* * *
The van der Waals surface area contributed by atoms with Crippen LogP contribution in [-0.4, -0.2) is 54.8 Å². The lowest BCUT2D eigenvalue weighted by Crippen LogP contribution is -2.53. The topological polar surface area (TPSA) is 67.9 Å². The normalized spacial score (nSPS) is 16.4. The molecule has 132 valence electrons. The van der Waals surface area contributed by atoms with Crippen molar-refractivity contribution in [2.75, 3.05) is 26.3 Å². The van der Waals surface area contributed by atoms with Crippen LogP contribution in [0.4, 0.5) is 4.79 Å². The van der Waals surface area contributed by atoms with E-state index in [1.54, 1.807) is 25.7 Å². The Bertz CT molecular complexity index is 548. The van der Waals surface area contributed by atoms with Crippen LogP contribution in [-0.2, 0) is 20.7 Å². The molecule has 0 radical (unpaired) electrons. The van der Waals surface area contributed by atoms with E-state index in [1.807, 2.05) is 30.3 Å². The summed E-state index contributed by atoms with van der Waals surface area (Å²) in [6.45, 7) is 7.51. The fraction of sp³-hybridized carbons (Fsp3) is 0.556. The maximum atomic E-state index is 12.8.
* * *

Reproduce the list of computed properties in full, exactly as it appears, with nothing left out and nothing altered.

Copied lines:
The van der Waals surface area contributed by atoms with Crippen LogP contribution in [-0.4, -0.2) is 54.8 Å². The lowest BCUT2D eigenvalue weighted by Crippen LogP contribution is -2.53. The topological polar surface area (TPSA) is 67.9 Å². The normalized spacial score (nSPS) is 16.4. The molecule has 132 valence electrons. The van der Waals surface area contributed by atoms with Crippen molar-refractivity contribution in [2.75, 3.05) is 26.3 Å². The van der Waals surface area contributed by atoms with Crippen LogP contribution in [0.4, 0.5) is 4.79 Å². The van der Waals surface area contributed by atoms with E-state index in [1.54, 1.807) is 25.7 Å². The Bertz CT molecular complexity index is 548. The van der Waals surface area contributed by atoms with Crippen LogP contribution in [-0.2, 0) is 20.7 Å². The molecule has 0 radical (unpaired) electrons. The van der Waals surface area contributed by atoms with E-state index in [1.807, 2.05) is 30.3 Å². The summed E-state index contributed by atoms with van der Waals surface area (Å²) in [6.45, 7) is 7.51. The fraction of sp³-hybridized carbons (Fsp3) is 0.556. The maximum atomic E-state index is 12.8.